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Thinking green second nature for Crestview students
They’re part of an attempted green revolution — 200 Crestview school students aware of their growing shoe size as much as their carbon footprint and who believe there are more than just three Rs when it comes to environmental sustainability.
Last year, the small elementary school was recognized as the first in Manitoba to reach the transformational level of the province’s Eco-Globe Schools program, a level that acknowledges a school-wide culture shift toward sustainable practices in the hallways and across the curriculum.
"We want to empower the students who can then empower their families and communities to become globally aware about what they can do for our world," said vice-principal Samantha Amaral.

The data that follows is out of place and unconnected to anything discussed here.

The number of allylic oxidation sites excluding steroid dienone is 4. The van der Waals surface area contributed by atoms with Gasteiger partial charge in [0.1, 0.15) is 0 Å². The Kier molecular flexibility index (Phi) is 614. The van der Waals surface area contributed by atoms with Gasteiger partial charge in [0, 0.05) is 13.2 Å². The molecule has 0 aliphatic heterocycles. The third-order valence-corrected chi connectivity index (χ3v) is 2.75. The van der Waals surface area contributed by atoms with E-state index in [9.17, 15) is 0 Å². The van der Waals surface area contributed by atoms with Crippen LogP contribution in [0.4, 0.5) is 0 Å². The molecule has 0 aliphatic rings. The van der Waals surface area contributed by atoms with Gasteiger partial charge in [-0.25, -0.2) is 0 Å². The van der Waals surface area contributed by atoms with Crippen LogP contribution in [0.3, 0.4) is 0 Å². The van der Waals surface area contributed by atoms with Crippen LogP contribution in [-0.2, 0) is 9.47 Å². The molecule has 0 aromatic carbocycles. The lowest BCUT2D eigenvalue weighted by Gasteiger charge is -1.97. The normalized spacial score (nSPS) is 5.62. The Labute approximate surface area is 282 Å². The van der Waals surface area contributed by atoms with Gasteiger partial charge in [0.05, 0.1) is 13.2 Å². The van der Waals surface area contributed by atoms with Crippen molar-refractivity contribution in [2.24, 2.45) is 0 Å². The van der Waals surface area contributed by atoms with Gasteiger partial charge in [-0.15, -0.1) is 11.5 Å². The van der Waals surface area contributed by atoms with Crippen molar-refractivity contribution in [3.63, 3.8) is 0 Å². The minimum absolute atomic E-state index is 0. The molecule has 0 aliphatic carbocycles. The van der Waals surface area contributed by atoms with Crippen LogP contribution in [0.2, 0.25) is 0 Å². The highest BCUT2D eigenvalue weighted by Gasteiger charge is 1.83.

Amaral and her counterpart, Principal Sandra Simonson, are quick to rattle off a pages-long list of initiatives the school has undertaken over the last five years.
In that time, the school has held awareness campaigns on energy usage, built itself an outdoor classroom, launched a horticultural club, installed compost and recycling bins in every classroom, and still routinely holds community cleanups.
Just to name a few.
Students have become so environmentally-conscious, students on a recent field trip were actually flummoxed there was nowhere for them to compost their orange peels, according to Simonson.
"It’s become so much of who they are," she said.
But the school’s plan extends beyond green initiatives, Amaral added.
Students have held food bank drives, fundraised for disaster relief, volunteered to help pet rescues, and worked with Unicef and the United Way, she said.
"They become one," Amaral said.
The school is looking at expanding and opening its toy and book swaps to the greater community as it moves forward, Simonson said.
As of 2012, five St. James-Assiniboia schools were nearing the transformational level, including Golden Gate, Hedges, Lakewood, Lincoln and Strathmillan schools.
For more, visit www.edu.gov.mb.ca/k12/esd/index.html.
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